No fewer than 3,657 workers on the payroll of the Federal Government are being prosecuted for not being captured by the Integrated Personnel Payroll Information System (IPPIS) set up for its workforce.
The workers are currently being investigated by the Independent and Corrupt Practices and related Offences Commission (ICPC), according to the Head of Service of the Federation (HoS), Dr. Folashade Yemi-Esan.
She also said following scrutiny by the IPPIS, another 1,618 applicants were found to have used fake letters to secure employment and for fraudulent enrollment in the IPPIS.
To date, Yemi-Esan disclosed that 874 officers have been suspended from payment platform.
Speaking at the ministerial media briefing organized by the Presidential Communications Team at the Presidential Villa, Abuja, on Thursday, the Head of Service said a total of 61,446 civil servants from the core Ministries, Departments and Agencies (MDAs) have so far been verified by IPPIS.
On the money being saved from the implementation of the IPPIS, she said about N180 million is being saved monthly by the government which translates to about N2 billion annually.
On the use of IPPIS for the payment of the nation’s university lecturers’ salaries, Yemi-Esan said the payment platform is suitable for them as it could accommodate their salaries and allowances as well as the peculiarity of the institutions.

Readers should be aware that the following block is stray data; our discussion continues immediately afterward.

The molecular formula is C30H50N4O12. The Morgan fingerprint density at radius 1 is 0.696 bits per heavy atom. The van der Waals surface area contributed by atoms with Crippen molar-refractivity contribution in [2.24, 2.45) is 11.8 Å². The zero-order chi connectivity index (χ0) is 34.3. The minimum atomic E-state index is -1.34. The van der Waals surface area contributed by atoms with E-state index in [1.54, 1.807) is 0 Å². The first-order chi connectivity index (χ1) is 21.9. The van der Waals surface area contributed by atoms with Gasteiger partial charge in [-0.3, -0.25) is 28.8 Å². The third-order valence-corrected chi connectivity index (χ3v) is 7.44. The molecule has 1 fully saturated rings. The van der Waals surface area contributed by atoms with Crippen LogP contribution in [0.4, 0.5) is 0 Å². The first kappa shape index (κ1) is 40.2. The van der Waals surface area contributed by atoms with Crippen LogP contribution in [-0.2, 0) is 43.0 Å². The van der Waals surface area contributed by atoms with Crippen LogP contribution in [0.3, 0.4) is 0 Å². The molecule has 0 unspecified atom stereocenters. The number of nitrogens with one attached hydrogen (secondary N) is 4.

“IPPIS can accommodate the salaries of university lecturers as against the University Transparency and Accountability Solution (UTAS) that they want and is yet to pass relevant integrity tests.’’
On the conviction of some federal permanent secretaries for fraud, Yemi-Esan, said that the Body of Permanent Secretaries at the federal level had studied what led to their conviction in a bid to prevent a recurrence.
“You know the position of a Permanent Secretary as an accounting officer is a very precarious one. When permanent secretaries are appointed, the first thing I tell them is that your position is one that should not be celebrated.
“It is one that should make you be even more cautious. Because even when somebody else has committed a crime, it is the Permanent Secretary that will be held liable for that and that is what the Procurement Act has done to permanent secretaries.
“We had a procurement retreat, where we talked about them in very great details. I think it is called precarious liability that when even somebody else commits a crime it is the Permanent Secretary that will be held responsible. That is what the Procurement Act says today.
“That is why even for the female Permanent Secretary formerly at the Ministry of Interior, Anastasia Daniel-Nwobia, who was jailed in respect of the charges of fraud arising from the conduct of the botched Nigerian Immigration Service recruitment exercise in 2014),’’ she explained.
“We had to get the details of the judgment so that we could examine it and see where permanent secretaries should be more careful.
Those are the issues that we face and we are learning lessons from all those cases, I think that is the most important thing.
“The good thing is that the permanent secretaries are not transactional permanent secretaries anymore. They are transformative permanent secretaries and I’m sure we will not have any of these problems with any of the permanent secretaries today.’’